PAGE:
Though modern gadgetries could be found throughout, Railsback likened the Cades Cove campground to a neighborhood from half a century ago. Provided by NPS.

Six weeks in the Park—Part 2: Camp walks

Editor’s Note: This essay is part of a series written during Railback’s stay in the park from June 22 to August 4, 2023. At this Great Smoky Mountains National Park apartment that I call Second Acts, dusk is the time for camp walks. The stream of cars leaving Cades Cove Loop

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This illustration of Redmond's capture was featured in "The True Life of Maj. Redmond, the Notorious Outlaw and Moonshiner."

Lewis Redmond, the ‘King of the Moonshiners’

No one was more responsible for the romantic image of the moonshiner than Lewis Redmond. His story was chronicled in newspapers including the New York Times and the Atlanta Constitution, the National Police Gazette (a periodical geared toward the curious public), a short book entitled The True Life of Maj.

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Letters from the Smokies

New book features letters from park archives

Most people come to Great Smoky Mountains National Park for its scenic vistas, waterfalls, and wildlife—seeking an escape to the great outdoors. But there are also wonders to discover indoors when you visit the Collections Preservation Center on the peaceful side of the Smokies in Townsend, Tennessee. Here, unbeknownst to

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Clingmans Dome ramp

Welcoming fall at the top of the Smokies

Editor’s note: In 2022, the Tribal Council of the Eastern Band of Cherokee Indians unanimously supported a resolution to restore the name Kuwohi to the mountain presently known as Clingmans Dome. In light of a forthcoming application to the US Board of Geographic Names, which maintains the authority to officially

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Foggy morning at Cable Mill in Cades Cove.

Six Weeks in the Park—Part 1: Second Acts

Editor’s Note: This essay is part of a series written during Railback’s stay in the park from June 22 to August 4, 2023. I live at a place called Second Acts, in Great Smoky Mountains National Park. You will not find Second Acts on a map; this is the name

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The new logo for the Museum of the Cherokee People brings a contemporary edge and palette to the museum’s water spider icon originally taken from a Mississippian-period shell gorget carving. The new logo was created by Designer Tyra Maney (Eastern Band of Cherokee Indians, Diné). Image courtesy Museum of the Cherokee People.

Cherokee museum rebrands for inclusive future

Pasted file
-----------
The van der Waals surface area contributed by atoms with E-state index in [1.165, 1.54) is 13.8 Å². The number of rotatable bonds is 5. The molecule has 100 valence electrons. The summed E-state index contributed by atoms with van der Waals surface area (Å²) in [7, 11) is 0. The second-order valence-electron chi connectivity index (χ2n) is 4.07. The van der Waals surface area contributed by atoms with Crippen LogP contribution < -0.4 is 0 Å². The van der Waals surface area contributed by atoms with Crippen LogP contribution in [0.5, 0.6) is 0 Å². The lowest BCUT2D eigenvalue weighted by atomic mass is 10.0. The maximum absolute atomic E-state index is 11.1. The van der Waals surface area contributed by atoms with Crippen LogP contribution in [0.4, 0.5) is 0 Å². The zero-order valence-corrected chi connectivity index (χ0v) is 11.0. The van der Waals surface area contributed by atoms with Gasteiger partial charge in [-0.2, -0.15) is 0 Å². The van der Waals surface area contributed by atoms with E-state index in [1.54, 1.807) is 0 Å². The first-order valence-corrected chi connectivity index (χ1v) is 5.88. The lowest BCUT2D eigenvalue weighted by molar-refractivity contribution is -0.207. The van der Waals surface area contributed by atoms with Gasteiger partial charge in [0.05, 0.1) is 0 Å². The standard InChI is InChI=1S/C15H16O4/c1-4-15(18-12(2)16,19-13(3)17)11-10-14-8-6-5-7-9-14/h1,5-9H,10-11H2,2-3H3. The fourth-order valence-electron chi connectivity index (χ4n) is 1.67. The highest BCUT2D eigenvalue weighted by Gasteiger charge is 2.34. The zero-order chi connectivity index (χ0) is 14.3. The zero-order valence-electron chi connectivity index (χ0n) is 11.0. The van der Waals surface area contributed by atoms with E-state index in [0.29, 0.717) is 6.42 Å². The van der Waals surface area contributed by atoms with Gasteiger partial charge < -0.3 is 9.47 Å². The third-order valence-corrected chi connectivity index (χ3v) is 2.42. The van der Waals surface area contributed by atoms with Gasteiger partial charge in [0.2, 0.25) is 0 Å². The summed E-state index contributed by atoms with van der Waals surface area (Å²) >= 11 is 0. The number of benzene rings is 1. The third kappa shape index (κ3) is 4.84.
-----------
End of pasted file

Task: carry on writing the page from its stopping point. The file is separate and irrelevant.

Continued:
Nestled within the Smokies is one of the country’s oldest tribal museums. Located on the Qualla Boundary, in Cherokee, North Carolina, the tribal museum of the Eastern Band of Cherokee Indians has a new, vibrant look. While this fresh branding may feel ultra-modern, its inspiration is anything but. These colors

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Tremont to host Writing the Appalachians forum October 28

Great Smoky Mountains Institute at Tremont is pleased to announce Writing the Appalachians, an evening of literary exploration, held Saturday, October 28, at Maryville College’s Clayton Center. The public forum brings Pulitzer Prize-winning author Richard Powers together with authors Annette Saunooke Clapsaddle, Janet McCue, and Frank X Walker to share

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On Thursday, October 26, the Safe Passage Fund Coalition will host a free film screening at Asheville’s Pléb Urban Winery presenting the short documentaries Cascade Crossroads and Critter Crossings in the Cascades. Members of the Safe Passage group dedicated to improving wildlife-crossing opportunities along I-40 in the Pigeon River Gorge hope to draw lessons and inspiration from the films following the progress of similar efforts in Washington’s Cascade Range.

Safe Passage film fest highlights road ecology

One of the great benefits and privileges of exploring Western North Carolina and East Tennessee is the opportunity to see a diverse array of wildlife wherever you go. But whether you live here or are just passing through, chances are you’ll mostly be watching the spectacle from behind a windshield.

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Recent Posts

Photo courtesy of Joye Ardyn Durham

Great Smokies

Welcome Center

Hours of Operation

(subject to change)

Open year round (closed December 25)

January - February

Open Daily 9:00 am - 4:30 pm

March - November

Open Daily 9:00 am - 5:00 pm

Open Daily 9:00 am - 4:30 pm

The Great Smokies Welcome Center is located on U.S. 321 in Townsend, TN, 2 miles from the west entrance to Great Smoky Mountains National Park. Visitors can get information about things to see and do in and around the national park and shop from a wide selection of books, gifts, and other Smokies merchandise. Daily, weekly, and annual parking tags for the national park are also available.

Physical Address

7929 E. Lamar Alexander Parkway Townsend TN 37882


865.436.7318 Ext 320